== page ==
Save Coul Links

In June 2022, a Proposal of Application Notice for an 18-hole golf course on the protected dunes of Coul Links was submitted to The Highland Council. This comes just two years after the Scottish Government turned down a previous application because of the damage it would have caused to nationally and internationally protected sites for nature. Buglife continues to work with our partners on the Save Coul Links Conservation Coalition to secure the future of this important site for invertebrates.

Update February 2024: The Scottish Government has called-in controversial plans to build a golf course on one of Scotland’s important and last remaining undeveloped dune systems, meaning they will make the final decision on whether the development can proceed. This move has been strongly welcomed by the Conservation Coalition of seven environmental charities, that is campaigning to save Coul Links in East Sutherland from the damaging development.  Read the full press release.

The Save Coul Links Conservation Coalition was formed by Buglife, Butterfly Conservation Scotland, Marine Conservation Society, National Trust for Scotland, Plantlife, RSPB Scotland and the Scottish Wildlife Trust to help save Coul Links – an internationally important wildlife site from the lasting damage that will occur if it is developed in to a golf course. We plan to present witnesses at the public inquiry that will outline the national and international environmental importance of Coul Links.

Coul Links, in the north of Scotland is a beautiful, natural coastal dune system, home to many species of wildlife. It contains some of the rarest habitats in Europe and is protected at local, national and European levels. A range of species can be found there throughout the year including Small Blue butterflies, Skylarks, otters, migrant geese, and plants such as Coral Root Orchid and Purple Milk Vetch. Coul Links is also home to a colony of coastal juniper trees and the internationally endangered Fonseca’s Seed Fly which is only found in East Sutherland.

Fonseca’s Seed Fly is one of the UK’s rarest endemic invertebrates, restricted globally to a short stretch of coast in northern Scotland. This species is found at Coul Links within the proposed golf course where its population is perilously small. It is thought to be closely associated with Ragwort, Sow-thistle and the sand dune systems found in this area. Stabilisation of the dunes and creation of fairways and greens for the proposed golf course will destroy the habitat for the species and further fragment the already fragile population.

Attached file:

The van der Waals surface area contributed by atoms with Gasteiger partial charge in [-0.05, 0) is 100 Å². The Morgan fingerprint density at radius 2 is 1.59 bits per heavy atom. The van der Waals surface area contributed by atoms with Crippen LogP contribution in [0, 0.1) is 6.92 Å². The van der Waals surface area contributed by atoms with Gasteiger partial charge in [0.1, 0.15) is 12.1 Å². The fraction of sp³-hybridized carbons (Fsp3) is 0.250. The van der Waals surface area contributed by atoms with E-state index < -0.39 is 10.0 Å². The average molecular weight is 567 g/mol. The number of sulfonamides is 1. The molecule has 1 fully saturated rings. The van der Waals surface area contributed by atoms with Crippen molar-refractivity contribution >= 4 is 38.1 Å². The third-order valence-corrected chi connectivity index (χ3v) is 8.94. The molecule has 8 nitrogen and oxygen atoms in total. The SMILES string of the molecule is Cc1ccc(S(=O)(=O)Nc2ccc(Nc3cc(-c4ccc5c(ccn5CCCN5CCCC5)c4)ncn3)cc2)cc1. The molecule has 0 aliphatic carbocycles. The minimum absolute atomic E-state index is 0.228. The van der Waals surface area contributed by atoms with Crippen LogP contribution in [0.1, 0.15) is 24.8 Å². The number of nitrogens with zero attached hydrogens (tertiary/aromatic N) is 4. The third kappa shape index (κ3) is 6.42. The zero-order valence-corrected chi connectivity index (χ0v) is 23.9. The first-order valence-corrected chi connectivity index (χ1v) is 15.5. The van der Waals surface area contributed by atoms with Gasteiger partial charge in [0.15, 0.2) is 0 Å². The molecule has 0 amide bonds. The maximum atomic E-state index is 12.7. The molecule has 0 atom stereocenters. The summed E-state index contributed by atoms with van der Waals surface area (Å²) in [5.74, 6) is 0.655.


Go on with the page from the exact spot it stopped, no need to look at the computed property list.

Coul Links aerial © Craig Allardyce Coul Links aerial © Craig Allardyce

A golf course proposal for the site threatens to destroy this unique collection of dune habitats. The coastal dune habitat is one of the last of its kind left in Scotland and would be lost forever should the proposals get the go-ahead.

Unfortunately original proposals were consented by the Highland Council in 2018, against the advice of Council officials, SNH and numerous environmental groups. Thankfully, the Scottish Government put a stop to the application in 2020, after ‘calling-in’ the controversial golf proposals for further examination at a public inquiry due to natural heritage issues of ‘national importance’.

If this shocking development is allowed to go-ahead it would have terrible consequences for the natural environment. Once these unique habitats are lost, they cannot be replaced. This development would set a terrible precedent. If triple-protected Coul Links is allowed to be destroyed for a golf course – is anywhere safe from development?

(c) Jamie McKay

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